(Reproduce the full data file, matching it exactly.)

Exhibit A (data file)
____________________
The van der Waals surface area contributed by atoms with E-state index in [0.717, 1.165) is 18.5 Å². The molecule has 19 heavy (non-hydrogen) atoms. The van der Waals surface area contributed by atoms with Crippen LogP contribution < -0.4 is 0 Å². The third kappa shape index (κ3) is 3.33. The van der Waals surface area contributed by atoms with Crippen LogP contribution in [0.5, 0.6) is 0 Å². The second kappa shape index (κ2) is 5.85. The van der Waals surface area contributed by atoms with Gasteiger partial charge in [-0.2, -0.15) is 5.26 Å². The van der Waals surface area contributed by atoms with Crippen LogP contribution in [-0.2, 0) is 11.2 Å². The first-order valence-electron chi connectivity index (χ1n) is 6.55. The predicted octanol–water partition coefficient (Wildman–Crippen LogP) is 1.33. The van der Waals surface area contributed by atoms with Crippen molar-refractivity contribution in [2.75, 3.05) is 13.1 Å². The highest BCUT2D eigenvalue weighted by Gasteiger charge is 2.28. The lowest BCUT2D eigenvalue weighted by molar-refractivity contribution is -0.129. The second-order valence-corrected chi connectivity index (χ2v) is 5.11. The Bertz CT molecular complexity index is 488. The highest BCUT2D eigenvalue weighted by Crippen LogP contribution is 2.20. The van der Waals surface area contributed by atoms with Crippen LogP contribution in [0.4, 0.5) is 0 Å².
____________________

The van der Waals surface area contributed by atoms with E-state index in [0.717, 1.165) is 18.5 Å². The molecule has 19 heavy (non-hydrogen) atoms. The van der Waals surface area contributed by atoms with Crippen LogP contribution < -0.4 is 0 Å². The third kappa shape index (κ3) is 3.33. The van der Waals surface area contributed by atoms with Crippen LogP contribution in [0.5, 0.6) is 0 Å². The second kappa shape index (κ2) is 5.85. The van der Waals surface area contributed by atoms with Gasteiger partial charge in [-0.2, -0.15) is 5.26 Å². The van der Waals surface area contributed by atoms with Crippen LogP contribution in [-0.2, 0) is 11.2 Å². The first-order valence-electron chi connectivity index (χ1n) is 6.55. The predicted octanol–water partition coefficient (Wildman–Crippen LogP) is 1.33. The van der Waals surface area contributed by atoms with Crippen molar-refractivity contribution in [2.75, 3.05) is 13.1 Å². The highest BCUT2D eigenvalue weighted by Gasteiger charge is 2.28. The lowest BCUT2D eigenvalue weighted by molar-refractivity contribution is -0.129. The second-order valence-corrected chi connectivity index (χ2v) is 5.11. The Bertz CT molecular complexity index is 488. The highest BCUT2D eigenvalue weighted by Crippen LogP contribution is 2.20. The van der Waals surface area contributed by atoms with Crippen LogP contribution in [0.4, 0.5) is 0 Å².